Take one attractive, bubbly actress named Katie Pofahl. Cast her opposite one or more of the most endearingly charming animals on the planet and roll film. Sounds like a recipe ready made for the Disney Channel, but it’s actually the formula for “Otter 501,” a new film by Sea Studios Foundation of Monterey.
Through a clever mix of feature- and documentary-style filmmaking, “Otter 501” chronicles the rescue and rehabilitation of the 501st orphaned sea otter pup to enter the Monterey Bay Aquarium’s (MBAQ) Sea Otter Research and Conservation Program. Separated from her mother at the age of one week, 501 was rescued in June 2010, on the Big Sur coast and transferred to the Aquarium’s rooftop otter care facility.
There, staffers take great pains to ensure that their charges do not bond with humans—the animals live in a tank that has tall canvas walls so they can’t see people, and those who must interact with the otter pups wear elaborate costumes to hide their silhouettes. 501 was taught the ways of the world by Toola, the program’s pioneer surrogate mother. Herself an orphan taken in by the MBAQ program, she was the first to prove that a female otter would take on an abandoned pup and raise it as if it were her own. Sadly, Toola passed away on March 3, 2012. “Otter 501” is a fitting coda to her 11-year tenure at the Aquarium—during which she successfully raised 13 otter pups.
The genesis of the film can be traced to Clint Jones, a garrulous and genial MBAQ volunteer docent.
“On my first Aquarium visit, I spent 30 minutes at the otter exhibit,” the retired Louisiana dermatologist says. He was fascinated by these charismatic animals and the more he learned the more interested he became. “They have a hard time of it,” Jones muses, “But you never hear an otter complaining.”
Jones wanted to make more people aware of the otters’ plight—“expand the choir” as he puts it in his smooth drawl. His idea was to produce a film in the vein of “March of the Penguins” or “Winged Migration,” interesting movies that also told the compelling story of endangered species.
Knowing “less than nothing” about filmmaking, Jones was put in touch with Mark Shelley, executive producer with Sea Studios—whose offices are in a former cannery building literally next door to MBAQ.
“We had never produced a feature film,” Shelley says. But his team had plenty of experience with ocean filming. Founded in 1984 as a for-profit company, Sea Studios was hired to create the original exhibit videos for MBAQ and spent the next decade generating like films for zoos, aquariums and TV. Switching to nonprofit status in the mid-1990s, the studio produced the series “The Shape of Life” and “Strange Days on Planet Earth” with the National Geographic Society.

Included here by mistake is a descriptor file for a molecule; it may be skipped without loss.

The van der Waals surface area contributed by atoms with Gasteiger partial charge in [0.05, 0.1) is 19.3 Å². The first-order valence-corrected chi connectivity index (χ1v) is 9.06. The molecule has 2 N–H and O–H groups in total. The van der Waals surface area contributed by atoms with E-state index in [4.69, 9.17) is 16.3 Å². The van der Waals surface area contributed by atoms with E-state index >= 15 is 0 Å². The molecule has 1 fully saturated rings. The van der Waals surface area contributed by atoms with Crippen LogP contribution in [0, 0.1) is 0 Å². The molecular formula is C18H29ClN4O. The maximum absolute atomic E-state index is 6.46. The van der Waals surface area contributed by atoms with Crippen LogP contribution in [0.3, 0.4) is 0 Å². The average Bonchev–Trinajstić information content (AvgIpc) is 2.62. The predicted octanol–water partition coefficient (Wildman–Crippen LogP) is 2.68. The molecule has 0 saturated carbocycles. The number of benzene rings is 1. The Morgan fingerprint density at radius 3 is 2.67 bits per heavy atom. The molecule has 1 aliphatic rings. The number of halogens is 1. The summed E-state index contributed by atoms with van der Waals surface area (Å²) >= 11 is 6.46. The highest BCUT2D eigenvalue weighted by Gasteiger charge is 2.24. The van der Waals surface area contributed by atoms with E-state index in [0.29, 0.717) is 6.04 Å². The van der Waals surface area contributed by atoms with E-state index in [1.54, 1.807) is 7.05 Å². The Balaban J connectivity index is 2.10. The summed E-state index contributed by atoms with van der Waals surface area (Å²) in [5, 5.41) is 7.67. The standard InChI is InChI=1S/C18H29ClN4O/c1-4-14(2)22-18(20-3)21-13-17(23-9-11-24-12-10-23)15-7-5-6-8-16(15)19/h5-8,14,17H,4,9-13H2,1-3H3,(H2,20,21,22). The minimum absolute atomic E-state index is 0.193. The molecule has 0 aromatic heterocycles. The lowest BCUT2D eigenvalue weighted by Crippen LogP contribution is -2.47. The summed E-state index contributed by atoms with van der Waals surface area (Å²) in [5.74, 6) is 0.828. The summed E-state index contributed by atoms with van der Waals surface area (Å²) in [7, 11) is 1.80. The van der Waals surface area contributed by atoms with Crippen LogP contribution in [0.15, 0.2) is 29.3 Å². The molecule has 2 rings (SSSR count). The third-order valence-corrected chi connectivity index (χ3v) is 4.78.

“Otters are small, shy and wary of people,” Shelley says. Given those challenges—plus the restrictions imposed on close contact with this fragile species—posed technical problems for filming otters in the wild. The team came up with solutions high- and low-tech, from a small high-definition camera mounted on a toy remote control boat to a sophisticated camera-and-boom device attached to a full-size boat.
“We followed Otter 501 for seven months in captivity at the otter rehabilitation facility,” Shelley recalls. The remainder of the film was shot over a two-year period—a luxury an out-of-town production company would not have been able to afford, due to the high costs involved in location shooting. “Because we live here,” Shelley says, “we could pick and choose our filming days.”
The results are stunning. Beautifully shot scenes of Monterey Bay area waters are contrasted with scenes of Katie (both the character’s and the actress’ name) as a young woman staying in Monterey for a few months. Katie discovers the orphaned Otter 501 while on a kayaking jaunt and, like Clint Jones, becomes intrigued enough with the critters to sign up as a volunteer at MBAQ. There she (and the audience) gains an awareness of how otters have evolved to survive in the chill waters off our coast. A clever storytelling device is Katie’s narration by the use of Facebook to tell her friends about all she’s learned.
By the time the film is over, the viewer is well versed in otter lore. It’s education disguised as fun. Another happy outcome is the tale of Otter 501 herself; as you read this, she is merrily lying on her back in a kelp bed somewhere near Moss Landing—and hopefully raising pups of her own.
Peninsula moviegoers will have the chance to see “Otter 501” when it premieres May 11 at the Osio Cinemas in Monterey. The film opens simultaneously in Berkeley and San Francisco and thereafter in selected markets nationwide. More information is available at, www.otter501.com